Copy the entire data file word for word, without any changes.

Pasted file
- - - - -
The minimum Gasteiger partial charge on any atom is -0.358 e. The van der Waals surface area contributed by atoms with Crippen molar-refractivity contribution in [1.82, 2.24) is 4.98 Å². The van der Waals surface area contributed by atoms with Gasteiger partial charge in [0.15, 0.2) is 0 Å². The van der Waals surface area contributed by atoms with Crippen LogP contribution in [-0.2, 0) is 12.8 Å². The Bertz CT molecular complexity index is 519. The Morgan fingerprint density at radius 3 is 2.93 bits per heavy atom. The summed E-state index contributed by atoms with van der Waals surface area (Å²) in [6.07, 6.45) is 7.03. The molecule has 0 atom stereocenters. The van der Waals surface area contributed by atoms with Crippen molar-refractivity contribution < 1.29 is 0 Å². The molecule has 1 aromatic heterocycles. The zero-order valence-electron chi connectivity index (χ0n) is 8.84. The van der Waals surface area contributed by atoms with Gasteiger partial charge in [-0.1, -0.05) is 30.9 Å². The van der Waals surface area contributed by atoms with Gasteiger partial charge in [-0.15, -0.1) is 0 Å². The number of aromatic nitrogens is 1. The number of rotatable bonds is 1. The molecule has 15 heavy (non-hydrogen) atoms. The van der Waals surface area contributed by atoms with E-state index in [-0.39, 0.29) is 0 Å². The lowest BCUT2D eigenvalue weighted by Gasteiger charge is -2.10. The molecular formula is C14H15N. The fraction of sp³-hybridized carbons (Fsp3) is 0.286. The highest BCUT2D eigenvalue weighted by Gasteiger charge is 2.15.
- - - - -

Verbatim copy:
The minimum Gasteiger partial charge on any atom is -0.358 e. The van der Waals surface area contributed by atoms with Crippen molar-refractivity contribution in [1.82, 2.24) is 4.98 Å². The van der Waals surface area contributed by atoms with Gasteiger partial charge in [0.15, 0.2) is 0 Å². The van der Waals surface area contributed by atoms with Crippen LogP contribution in [-0.2, 0) is 12.8 Å². The Bertz CT molecular complexity index is 519. The Morgan fingerprint density at radius 3 is 2.93 bits per heavy atom. The summed E-state index contributed by atoms with van der Waals surface area (Å²) in [6.07, 6.45) is 7.03. The molecule has 0 atom stereocenters. The van der Waals surface area contributed by atoms with Crippen molar-refractivity contribution < 1.29 is 0 Å². The molecule has 1 aromatic heterocycles. The zero-order valence-electron chi connectivity index (χ0n) is 8.84. The van der Waals surface area contributed by atoms with Gasteiger partial charge in [-0.1, -0.05) is 30.9 Å². The van der Waals surface area contributed by atoms with Gasteiger partial charge in [-0.15, -0.1) is 0 Å². The number of aromatic nitrogens is 1. The number of rotatable bonds is 1. The molecule has 15 heavy (non-hydrogen) atoms. The van der Waals surface area contributed by atoms with E-state index in [-0.39, 0.29) is 0 Å². The lowest BCUT2D eigenvalue weighted by Gasteiger charge is -2.10. The molecular formula is C14H15N. The fraction of sp³-hybridized carbons (Fsp3) is 0.286. The highest BCUT2D eigenvalue weighted by Gasteiger charge is 2.15.